The (Natural) World Is Not Enough? Or is it – Searching For The Island of Stability.

Inspired by Daniel & Jorge Explain The Universe episode on the Island of Stability

The old alchemists goal of turning base metals into gold is possible in today’s cyclotron albeit uneconomic. Raising the stakes by producing atoms with larger than the naturally occurring number of protons is possible and the heaviest isotope synthesized as at 2019 is flerovium-289 with 114 protons but most of these heavy human-made elements are very unstable. However, since the 1960s, scientists have hypothesized that some superheavy isotopes would have half-lives several orders of magnitude longer. This is the island of stability.

In 2019 the International Year of The Periodic Table the superheavy ‘big-game’ hunters continued attempts to make huge atoms in the search for an island of stability that mathematics suggests might exist. These hunters of extreme atoms congregate at such places as the American Lawrence Berkeley National Laboratory , the Russian Joint Institute for Nuclear Reasearch, Joint Institute of Nuclear Astrophysics – Center for Evolution of Elements (JINA-CEE), Japanese Riken Nishina Center for Accelerator – Based Research and the German Helmholtz Institute ( These hunters deserve our respect far more than mad dentists ‘hunting’ doped, mangy lions.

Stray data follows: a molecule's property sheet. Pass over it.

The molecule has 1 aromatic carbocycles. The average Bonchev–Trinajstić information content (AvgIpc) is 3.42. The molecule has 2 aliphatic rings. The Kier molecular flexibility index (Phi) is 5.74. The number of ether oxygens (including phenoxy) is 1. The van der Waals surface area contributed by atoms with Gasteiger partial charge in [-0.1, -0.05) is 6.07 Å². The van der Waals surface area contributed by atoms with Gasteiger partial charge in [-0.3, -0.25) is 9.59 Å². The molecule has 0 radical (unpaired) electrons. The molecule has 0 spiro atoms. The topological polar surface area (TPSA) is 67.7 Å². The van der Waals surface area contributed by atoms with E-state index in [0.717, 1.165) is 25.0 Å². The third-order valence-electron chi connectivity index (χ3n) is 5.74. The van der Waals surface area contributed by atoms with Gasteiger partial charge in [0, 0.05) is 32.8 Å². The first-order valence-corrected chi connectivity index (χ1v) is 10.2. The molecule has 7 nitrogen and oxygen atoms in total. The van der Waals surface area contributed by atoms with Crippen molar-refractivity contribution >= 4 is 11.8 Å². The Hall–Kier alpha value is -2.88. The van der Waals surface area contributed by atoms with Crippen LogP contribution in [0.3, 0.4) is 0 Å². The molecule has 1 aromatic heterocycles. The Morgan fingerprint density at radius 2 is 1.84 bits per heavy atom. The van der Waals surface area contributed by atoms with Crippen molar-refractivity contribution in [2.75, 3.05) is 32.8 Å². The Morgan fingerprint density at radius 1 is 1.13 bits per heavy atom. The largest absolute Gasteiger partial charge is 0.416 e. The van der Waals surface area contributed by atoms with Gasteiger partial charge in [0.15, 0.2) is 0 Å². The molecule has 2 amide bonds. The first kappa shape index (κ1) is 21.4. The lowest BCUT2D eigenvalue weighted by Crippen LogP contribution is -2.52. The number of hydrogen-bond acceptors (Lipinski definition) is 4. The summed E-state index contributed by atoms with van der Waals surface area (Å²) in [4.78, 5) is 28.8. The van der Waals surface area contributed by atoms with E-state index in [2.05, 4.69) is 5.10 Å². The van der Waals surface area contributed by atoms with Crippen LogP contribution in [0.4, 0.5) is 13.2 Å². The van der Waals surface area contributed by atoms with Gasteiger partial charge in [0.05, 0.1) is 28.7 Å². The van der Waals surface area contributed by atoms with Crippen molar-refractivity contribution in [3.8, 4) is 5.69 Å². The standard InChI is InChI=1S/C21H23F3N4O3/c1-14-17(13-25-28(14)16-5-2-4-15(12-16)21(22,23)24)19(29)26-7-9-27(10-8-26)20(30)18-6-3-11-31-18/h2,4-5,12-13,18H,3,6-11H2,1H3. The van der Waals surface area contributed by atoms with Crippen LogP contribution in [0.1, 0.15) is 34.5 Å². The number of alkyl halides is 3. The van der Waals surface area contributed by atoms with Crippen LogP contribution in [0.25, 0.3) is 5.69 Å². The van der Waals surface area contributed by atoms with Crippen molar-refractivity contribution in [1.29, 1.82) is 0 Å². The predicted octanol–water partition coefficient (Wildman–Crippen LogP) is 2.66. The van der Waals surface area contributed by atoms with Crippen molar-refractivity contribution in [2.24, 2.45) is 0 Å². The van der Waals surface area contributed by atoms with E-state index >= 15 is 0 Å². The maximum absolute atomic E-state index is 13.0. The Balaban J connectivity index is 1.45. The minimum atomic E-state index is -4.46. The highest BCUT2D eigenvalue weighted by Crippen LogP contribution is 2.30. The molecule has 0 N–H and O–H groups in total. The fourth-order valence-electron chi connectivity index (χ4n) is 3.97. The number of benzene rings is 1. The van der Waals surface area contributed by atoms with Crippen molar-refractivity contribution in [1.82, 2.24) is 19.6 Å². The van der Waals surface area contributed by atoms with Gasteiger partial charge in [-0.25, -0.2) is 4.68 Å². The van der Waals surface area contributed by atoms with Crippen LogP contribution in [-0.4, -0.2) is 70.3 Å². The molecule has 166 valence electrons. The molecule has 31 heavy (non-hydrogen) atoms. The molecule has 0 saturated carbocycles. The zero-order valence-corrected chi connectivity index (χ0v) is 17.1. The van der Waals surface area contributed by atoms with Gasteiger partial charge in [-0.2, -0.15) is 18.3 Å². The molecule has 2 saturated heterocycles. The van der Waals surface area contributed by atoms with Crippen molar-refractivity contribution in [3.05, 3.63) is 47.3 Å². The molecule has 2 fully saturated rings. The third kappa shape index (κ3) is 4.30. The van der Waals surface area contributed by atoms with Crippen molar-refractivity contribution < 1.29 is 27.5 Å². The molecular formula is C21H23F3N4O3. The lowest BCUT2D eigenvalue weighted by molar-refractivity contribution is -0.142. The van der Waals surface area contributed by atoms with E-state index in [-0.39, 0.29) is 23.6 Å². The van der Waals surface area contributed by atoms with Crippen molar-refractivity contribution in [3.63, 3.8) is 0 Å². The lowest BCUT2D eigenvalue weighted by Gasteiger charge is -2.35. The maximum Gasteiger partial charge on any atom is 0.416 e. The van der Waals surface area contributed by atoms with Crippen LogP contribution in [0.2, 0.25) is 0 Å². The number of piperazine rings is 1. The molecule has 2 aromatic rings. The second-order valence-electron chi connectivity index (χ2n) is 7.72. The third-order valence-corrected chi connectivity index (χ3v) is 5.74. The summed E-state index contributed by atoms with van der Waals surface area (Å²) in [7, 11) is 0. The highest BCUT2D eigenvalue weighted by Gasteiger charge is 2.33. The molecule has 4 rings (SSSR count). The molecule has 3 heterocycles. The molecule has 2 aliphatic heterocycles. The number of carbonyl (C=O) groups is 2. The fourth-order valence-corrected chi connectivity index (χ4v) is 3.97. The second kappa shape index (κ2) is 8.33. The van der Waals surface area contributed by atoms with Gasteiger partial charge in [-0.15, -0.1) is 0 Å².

Scientists think the atomic nucleus, just like an atom’s electron shell, is made up of individual shells that have different energy levels. Certain proton and neutron numbers make for a particularly stable nucleus; these are called magic numbers. A nucleus that has both a magic number of protons and neutrons is doubly magic. The nucleus of a superheavy element occurring in the island of stability is thought to resemble a slightly oblate spheroid and may contain about 130 protons. Richard Feynman suggested a nucleus with 137 protons but assumed a perfectly spherical nucleus.

The journey of science continues to push the boundaries – on the way to the impossible we might get to the eminently doable as Professor Brian Cox has suggested in the past!